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Blood. 2009 Feb 12;113(7):1589-97. doi: 10.1182/blood-2008-05-158584. Epub 2008 Oct 16.

Integrin alpha(v)beta(3) on human endothelial cells binds von Willebrand factor strings under fluid shear stress.

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Department of Medicine, Biochemistry and Molecular Biophysics, and Howard Hughes Medical Institute, Washington University School of Medicine, St Louis, MO 63110, USA.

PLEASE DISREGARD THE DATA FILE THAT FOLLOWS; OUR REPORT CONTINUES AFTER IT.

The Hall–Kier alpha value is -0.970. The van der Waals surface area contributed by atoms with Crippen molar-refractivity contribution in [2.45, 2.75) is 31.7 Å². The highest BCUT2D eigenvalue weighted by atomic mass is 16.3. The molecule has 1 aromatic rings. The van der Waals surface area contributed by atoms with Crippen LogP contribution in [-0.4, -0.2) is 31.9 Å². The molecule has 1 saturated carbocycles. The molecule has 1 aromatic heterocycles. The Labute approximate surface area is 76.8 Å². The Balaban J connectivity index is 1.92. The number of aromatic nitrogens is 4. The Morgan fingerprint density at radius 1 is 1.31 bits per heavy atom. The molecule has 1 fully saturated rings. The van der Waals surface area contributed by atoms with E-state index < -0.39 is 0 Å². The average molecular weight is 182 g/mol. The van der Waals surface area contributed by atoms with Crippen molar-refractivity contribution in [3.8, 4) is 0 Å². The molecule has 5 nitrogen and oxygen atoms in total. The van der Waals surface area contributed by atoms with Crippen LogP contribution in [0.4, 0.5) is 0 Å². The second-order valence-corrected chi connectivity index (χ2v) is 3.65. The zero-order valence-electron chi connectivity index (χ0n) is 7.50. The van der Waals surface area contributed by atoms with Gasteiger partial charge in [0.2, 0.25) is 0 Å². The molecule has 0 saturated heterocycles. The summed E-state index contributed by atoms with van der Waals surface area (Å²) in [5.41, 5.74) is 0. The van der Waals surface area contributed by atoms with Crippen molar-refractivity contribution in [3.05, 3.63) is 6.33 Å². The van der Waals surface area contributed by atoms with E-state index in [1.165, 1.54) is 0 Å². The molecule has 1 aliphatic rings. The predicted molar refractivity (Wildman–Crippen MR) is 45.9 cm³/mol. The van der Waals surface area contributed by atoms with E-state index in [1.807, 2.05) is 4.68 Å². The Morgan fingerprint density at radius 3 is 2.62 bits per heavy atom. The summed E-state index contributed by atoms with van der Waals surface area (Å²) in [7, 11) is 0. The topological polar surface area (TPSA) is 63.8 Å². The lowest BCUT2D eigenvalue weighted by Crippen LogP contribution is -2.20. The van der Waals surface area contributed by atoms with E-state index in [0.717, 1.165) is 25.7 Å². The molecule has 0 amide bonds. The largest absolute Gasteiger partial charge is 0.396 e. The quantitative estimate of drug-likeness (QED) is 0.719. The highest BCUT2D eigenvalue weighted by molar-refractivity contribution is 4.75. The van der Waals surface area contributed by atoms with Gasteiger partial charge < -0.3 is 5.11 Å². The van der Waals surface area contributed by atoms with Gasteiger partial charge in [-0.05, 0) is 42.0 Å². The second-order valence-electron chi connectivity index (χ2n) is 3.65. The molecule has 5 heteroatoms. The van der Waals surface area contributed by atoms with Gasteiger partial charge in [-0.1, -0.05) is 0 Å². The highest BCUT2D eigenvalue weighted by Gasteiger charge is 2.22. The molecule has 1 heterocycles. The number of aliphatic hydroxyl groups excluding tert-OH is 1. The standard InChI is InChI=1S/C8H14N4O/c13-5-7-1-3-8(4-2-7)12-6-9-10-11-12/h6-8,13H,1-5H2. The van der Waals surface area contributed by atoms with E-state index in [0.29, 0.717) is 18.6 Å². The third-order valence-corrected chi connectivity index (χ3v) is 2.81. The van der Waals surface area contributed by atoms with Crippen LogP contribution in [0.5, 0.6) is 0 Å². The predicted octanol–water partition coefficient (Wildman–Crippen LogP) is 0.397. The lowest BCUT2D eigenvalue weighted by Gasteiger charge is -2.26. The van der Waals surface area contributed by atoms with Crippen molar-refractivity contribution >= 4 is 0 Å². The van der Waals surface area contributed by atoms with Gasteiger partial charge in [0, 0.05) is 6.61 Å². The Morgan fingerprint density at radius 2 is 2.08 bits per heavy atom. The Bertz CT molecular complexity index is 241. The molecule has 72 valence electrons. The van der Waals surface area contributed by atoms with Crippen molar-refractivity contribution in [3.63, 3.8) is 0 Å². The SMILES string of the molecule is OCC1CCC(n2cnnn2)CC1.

Acutely secreted von Willebrand factor (VWF) multimers adhere to endothelial cells, support platelet adhesion, and may induce microvascular thrombosis. Immunofluorescence microscopy of live human umbilical vein endothelial cells showed that VWF multimers rapidly formed strings several hundred micrometers long on the cell surface after stimulation with histamine. Unexpectedly, only a subset of VWF strings supported platelet binding, which depended on platelet glycoprotein Ib. Electron microscopy showed that VWF strings often consisted of bundles and networks of VWF multimers, and each string was tethered to the cell surface by a limited number of sites. Several approaches implicated P-selectin and integrin alpha(v)beta(3) in anchoring VWF strings. An RGDS peptide or a function-blocking antibody to integrin alpha(v)beta(3) reduced the number of VWF strings formed. In addition, integrin alpha(v) decorated the VWF strings by immunofluorescence microscopy. Furthermore, lentiviral transduction of shRNA against the alpha(v) subunit reduced the expression of cell-surface integrin alpha(v)beta(3) and impaired the ability of endothelial cells to retain VWF strings. Soluble P-selectin reduced the number of platelet-decorated VWF strings in the absence of Ca(2+) and Mg(2+) but had no effect in the presence of these cations. These results indicate that VWF strings bind specifically to integrin alpha(v)beta(3) on human endothelial cells.

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